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Authenticating with EJB tier/JAAS - 2 different ways ?

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there seem to be 2 different ways of authenticating with JAAS and
making secure calls to EJBs:

Way A:
1a) authenticate via JAAS logincontext.login()
2a) obtain a subject
3a) make calls to ejbs with the Subject.doAs(subject, action) construct

Way B:
1a) authenticate via JAAS logincontext.login()
2a) obtain a subject
3a) just make calls to the ejb without using the construct. Example:

Way A is described on many sites.
Way B is published in the new Ed Roman book (3rd Edition)

Are both correct ?
I would be more confident knowing an example directly provided by Sun,
or having sources from Sun Microsystems for this.
Although I think Ed Roman knows what he is doing, it seems too easy
for me and I ask myself if something changed in EJB/JAAS between the
2nd and 3rd Edition of the book ?


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Hi Jacob,
In my opinion this is an excellent question.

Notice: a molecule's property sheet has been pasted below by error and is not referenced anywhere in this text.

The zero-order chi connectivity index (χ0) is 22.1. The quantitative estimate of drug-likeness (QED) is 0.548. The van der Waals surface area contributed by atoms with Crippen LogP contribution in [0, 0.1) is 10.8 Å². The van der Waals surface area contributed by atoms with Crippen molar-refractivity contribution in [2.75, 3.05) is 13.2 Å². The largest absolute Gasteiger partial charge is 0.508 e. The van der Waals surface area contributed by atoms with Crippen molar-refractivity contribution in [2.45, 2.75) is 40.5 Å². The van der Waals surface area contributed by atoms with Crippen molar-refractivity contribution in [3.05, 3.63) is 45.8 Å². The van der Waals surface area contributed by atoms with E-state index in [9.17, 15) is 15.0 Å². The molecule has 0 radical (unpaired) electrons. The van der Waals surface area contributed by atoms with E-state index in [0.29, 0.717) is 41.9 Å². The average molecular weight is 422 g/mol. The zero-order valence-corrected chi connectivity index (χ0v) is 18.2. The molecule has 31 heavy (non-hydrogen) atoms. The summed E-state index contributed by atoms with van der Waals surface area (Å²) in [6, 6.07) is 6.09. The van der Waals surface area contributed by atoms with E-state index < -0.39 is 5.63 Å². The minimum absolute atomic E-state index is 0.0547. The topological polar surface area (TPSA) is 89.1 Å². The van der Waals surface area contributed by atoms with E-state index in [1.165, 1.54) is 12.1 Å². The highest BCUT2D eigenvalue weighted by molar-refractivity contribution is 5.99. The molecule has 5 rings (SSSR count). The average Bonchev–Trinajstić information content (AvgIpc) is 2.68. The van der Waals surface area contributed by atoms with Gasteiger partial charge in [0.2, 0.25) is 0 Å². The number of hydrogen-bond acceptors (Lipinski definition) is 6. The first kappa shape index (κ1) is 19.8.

In order for the jaas authorization to work, three things must happen:
  • The user must be authenticated, using jaas authentication.
  • Security policies must be defined (usually through policy files).
  • The Subject that is the result of authentication must be associated with the current thread's access permissions, using either Subject.doAs(), or Subject.doAsPrivileged()

  • In a pure java/jaas environment EdRoman�s example will definitely fail. However in a J2EE environment things are slightly different, mainly because containers use a different security framework where security policy are specified through deployment descriptors, global roles, component specific policies, etc. Although it is jaas compatible it is much more complex than the standard java security. Another point worth mentioning is that the containers treat rmi clients and web clients differently: if a request is coming from a web client it doesn�t require step 3; the client is authenticated if s/he has sufficient privileges (specified via roles). To conclude my guess is that after authentication the container will associate the Subject with the current thread anyway. This in my opinion eliminates the need of 3.
    I agree this is not obvious stuff, but you have to believe me that I tested both scenarios: jaas authorization using weblogic and jaas authorization using jsdk.
    Although bea comes with a jaas example that uses Subject.doAs (actually bea has a special class weblogic.security.Security and clients call Security.doAS()), I could verify that the same example will work, no matter if the Security.doAs() is used or not. However running a very simple jaas tutorial that reads a protected file, it has to have the Subject.doAs() wrapper, in order to work.
    Again all conclusions above are personal, since bea don�t clearly explain this subject.
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